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Esther - Chapter 03 (Contemporary English Version)
- Later, King Xerxes promoted Haman the son of Hammedatha to the highest position in his kingdom. Haman was a descendant of Agag,
- and the king had given orders for his officials at the royal gate to honor Haman by kneeling down to him. All of them obeyed except Mordecai.
- When the other officials asked Mordecai why he disobeyed the king's command,
- he said, "Because I am a Jew." They spoke to him for several days about kneeling down, but he still refused to obey. Finally, they reported this to Haman, to find out if he would let Mordecai get away with it.
- Haman was furious to learn that Mordecai refused to kneel down and honor him.
- And when he found out that Mordecai was a Jew, he knew that killing only Mordecai was not enough. Every Jew in the whole kingdom had to be killed.
- It was now the twelfth year of the rule of King Xerxes. During Nisan, the first month of the year, Haman said, "Find out the best time for me to do this." The time chosen was Adar, the twelfth month.
- Then Haman went to the king and said: Your Majesty, there are some people who live all over your kingdom and won't have a thing to do with anyone else. They have customs that are different from everyone else's, and they refuse to obey your laws. We would be better off to get rid of them!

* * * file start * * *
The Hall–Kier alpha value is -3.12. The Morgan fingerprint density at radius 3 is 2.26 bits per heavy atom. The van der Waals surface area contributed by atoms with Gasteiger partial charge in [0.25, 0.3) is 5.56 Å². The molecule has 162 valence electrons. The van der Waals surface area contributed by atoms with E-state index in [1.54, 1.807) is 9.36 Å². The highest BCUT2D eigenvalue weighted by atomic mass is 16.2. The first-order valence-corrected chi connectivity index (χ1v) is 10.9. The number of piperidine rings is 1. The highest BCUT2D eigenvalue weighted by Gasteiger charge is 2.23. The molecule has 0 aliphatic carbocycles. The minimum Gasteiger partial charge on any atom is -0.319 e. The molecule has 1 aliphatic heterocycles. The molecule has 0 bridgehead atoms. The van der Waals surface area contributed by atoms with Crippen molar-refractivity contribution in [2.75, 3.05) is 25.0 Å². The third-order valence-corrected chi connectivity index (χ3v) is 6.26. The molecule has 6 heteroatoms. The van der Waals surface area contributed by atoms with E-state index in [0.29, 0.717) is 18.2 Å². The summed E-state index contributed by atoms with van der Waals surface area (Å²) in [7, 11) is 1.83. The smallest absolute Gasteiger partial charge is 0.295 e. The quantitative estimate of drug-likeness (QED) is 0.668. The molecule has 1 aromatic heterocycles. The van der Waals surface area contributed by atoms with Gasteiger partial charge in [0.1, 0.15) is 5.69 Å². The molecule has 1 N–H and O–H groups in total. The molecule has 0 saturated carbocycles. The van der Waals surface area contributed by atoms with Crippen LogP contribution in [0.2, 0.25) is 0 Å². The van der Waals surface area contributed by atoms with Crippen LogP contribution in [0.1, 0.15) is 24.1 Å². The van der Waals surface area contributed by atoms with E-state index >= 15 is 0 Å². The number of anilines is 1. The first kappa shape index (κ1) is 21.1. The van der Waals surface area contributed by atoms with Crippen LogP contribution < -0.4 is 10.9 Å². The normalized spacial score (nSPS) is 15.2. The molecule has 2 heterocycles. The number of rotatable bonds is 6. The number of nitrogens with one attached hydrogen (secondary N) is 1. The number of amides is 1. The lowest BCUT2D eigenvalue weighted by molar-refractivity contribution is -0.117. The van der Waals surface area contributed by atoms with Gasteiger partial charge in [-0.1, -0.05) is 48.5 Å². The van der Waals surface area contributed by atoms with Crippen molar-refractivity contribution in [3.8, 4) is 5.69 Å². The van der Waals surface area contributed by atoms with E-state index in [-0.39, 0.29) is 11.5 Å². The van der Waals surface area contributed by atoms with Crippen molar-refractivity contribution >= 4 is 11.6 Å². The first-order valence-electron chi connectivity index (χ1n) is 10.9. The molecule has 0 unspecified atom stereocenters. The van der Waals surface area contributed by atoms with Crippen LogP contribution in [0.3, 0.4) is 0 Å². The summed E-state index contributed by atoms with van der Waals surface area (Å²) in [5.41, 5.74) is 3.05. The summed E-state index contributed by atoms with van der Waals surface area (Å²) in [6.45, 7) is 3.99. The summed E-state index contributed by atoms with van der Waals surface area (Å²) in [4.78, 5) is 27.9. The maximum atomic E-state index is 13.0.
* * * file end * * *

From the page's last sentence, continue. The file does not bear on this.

- Why not give orders for all of them to be killed? I can promise that you will get tons of silver for your treasury.
- The king handed his official ring to Haman, who hated the Jews, and the king told him,
- "Do what you want with those people! You can keep their money."
- On the thirteenth day of Nisan, Haman called in the king's secretaries and ordered them to write letters in every language used in the kingdom. The letters were written in the name of the king and sealed by using the king's own ring. At once they were sent to the king's highest officials, the governors of each province, and the leaders of the different nations in the kingdom of Xerxes.
- The letters were taken by messengers to every part of the kingdom, and this is what was said in the letters: On the thirteenth day of Adar, the twelfth month, all Jewish men, women, and children are to be killed. And their property is to be taken.
- King Xerxes gave orders for these letters to be posted where they could be seen by everyone all over the kingdom. The king's command was obeyed, and one of the letters was read aloud to the people in the walled city of Susa. Then the king and Haman sat down to drink together, but no one in the city could figure out what was going on.
- (SEE 3:14)
Esther - Chapter 03
Entered: November 26, 2014
Five years passed since Esther was made queen and Mordecai saved the king's life by reporting an assassination plot. Chapter 3 brings us to the central point in this story of Esther and when we see what is at stake and the forces at work we are prompted to wonder if these events are as much a battle between God and Satan as between the Jews and their enemies.